Some excerpts from Lynch's post :
China has escalated a campaign of pressure against the U.N.'s chief sanctions enforcers, blocking the reappointment this month of a U.N. arms investigator who discovered Chinese bullet shells in Darfur, Sudan, in violation of a 6 year-old U.N. arms embargo.
Beijing's action could undermine the independence of numerous panels of U.N. experts responsible for enforcing U.N. sanctions and arms embargos, according to former U.N. arms experts and diplomats. One top council diplomat called China's behavior "deplorable," saying it sends a troubling message that any U.N. expert who delves into China's role in the illicit arms trade may lose his job.
The dispute places another harsh spotlight on Chinese diplomacy at a time when President Hu Jintao is preparing to hold his final high-level summit at the White House Wednesday with President Barack Obama. It also highlighted how China's expanding global interests, including a burgeoning small arms trade in Africa, are colliding with some of the United States priorities at the United Nations. Since 2001, China has supplied Khartoum with 72 percent of its imports of small arms and light weapons, according to Sudanese customs data cited by the Small Arms Survey.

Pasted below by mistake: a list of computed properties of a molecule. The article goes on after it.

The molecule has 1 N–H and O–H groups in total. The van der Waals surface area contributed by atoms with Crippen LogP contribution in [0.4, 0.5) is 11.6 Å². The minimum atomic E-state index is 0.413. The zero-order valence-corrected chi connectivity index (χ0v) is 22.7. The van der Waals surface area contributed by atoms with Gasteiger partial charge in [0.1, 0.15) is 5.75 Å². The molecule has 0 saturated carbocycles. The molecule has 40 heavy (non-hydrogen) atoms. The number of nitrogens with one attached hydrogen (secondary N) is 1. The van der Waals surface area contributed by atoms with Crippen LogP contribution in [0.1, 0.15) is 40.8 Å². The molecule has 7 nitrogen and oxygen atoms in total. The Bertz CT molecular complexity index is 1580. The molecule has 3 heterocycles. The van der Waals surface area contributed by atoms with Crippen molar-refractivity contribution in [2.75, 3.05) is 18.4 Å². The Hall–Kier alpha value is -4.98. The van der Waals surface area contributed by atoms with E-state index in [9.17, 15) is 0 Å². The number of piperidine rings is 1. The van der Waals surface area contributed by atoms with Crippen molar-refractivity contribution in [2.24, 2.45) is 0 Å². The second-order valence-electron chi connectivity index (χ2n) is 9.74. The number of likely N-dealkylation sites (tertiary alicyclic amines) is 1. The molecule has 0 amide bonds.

Investigations into arms trafficking have increasingly focused on China, rather than countries in the former Soviet Union, including Russia, whose nationals sold massive numbers of surplus weapons to African clients in the 1990s.
While Beijing has worked constructively with Washington on many high priority U.N. issues, striking agreements on tough U.N. sanctions resolutions against North Korea and Iran, it has sometimes impeded efforts to ensure those very same measures are actually enforced. And it is only one of many countries that have resisted the U.N.'s requests for help in tracing the illicit import of weapons into Africa's conflict zones.